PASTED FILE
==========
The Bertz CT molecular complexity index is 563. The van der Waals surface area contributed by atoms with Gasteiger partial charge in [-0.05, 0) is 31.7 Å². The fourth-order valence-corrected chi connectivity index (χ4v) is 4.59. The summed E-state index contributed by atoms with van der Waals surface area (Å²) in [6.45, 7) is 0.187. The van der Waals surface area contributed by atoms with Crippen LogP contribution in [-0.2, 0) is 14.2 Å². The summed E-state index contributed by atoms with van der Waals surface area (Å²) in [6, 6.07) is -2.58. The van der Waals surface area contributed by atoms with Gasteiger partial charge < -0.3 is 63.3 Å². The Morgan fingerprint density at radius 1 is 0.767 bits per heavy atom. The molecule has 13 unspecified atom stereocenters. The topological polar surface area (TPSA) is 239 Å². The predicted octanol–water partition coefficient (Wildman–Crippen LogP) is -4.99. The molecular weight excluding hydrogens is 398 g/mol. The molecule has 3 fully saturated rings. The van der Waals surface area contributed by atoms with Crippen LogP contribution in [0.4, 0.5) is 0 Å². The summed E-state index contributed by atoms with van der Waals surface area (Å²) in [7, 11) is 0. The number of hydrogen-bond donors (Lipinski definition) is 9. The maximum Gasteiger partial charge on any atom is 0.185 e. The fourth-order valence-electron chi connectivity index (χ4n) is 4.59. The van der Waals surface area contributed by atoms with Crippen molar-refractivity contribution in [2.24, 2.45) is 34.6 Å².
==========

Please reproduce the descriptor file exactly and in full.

The Bertz CT molecular complexity index is 563. The van der Waals surface area contributed by atoms with Gasteiger partial charge in [-0.05, 0) is 31.7 Å². The fourth-order valence-corrected chi connectivity index (χ4v) is 4.59. The summed E-state index contributed by atoms with van der Waals surface area (Å²) in [6.45, 7) is 0.187. The van der Waals surface area contributed by atoms with Crippen LogP contribution in [-0.2, 0) is 14.2 Å². The summed E-state index contributed by atoms with van der Waals surface area (Å²) in [6, 6.07) is -2.58. The van der Waals surface area contributed by atoms with Gasteiger partial charge < -0.3 is 63.3 Å². The Morgan fingerprint density at radius 1 is 0.767 bits per heavy atom. The molecule has 13 unspecified atom stereocenters. The topological polar surface area (TPSA) is 239 Å². The predicted octanol–water partition coefficient (Wildman–Crippen LogP) is -4.99. The molecular weight excluding hydrogens is 398 g/mol. The molecule has 3 fully saturated rings. The van der Waals surface area contributed by atoms with Crippen LogP contribution in [0.4, 0.5) is 0 Å². The summed E-state index contributed by atoms with van der Waals surface area (Å²) in [7, 11) is 0. The number of hydrogen-bond donors (Lipinski definition) is 9. The maximum Gasteiger partial charge on any atom is 0.185 e. The fourth-order valence-electron chi connectivity index (χ4n) is 4.59. The van der Waals surface area contributed by atoms with Crippen molar-refractivity contribution in [2.24, 2.45) is 34.6 Å².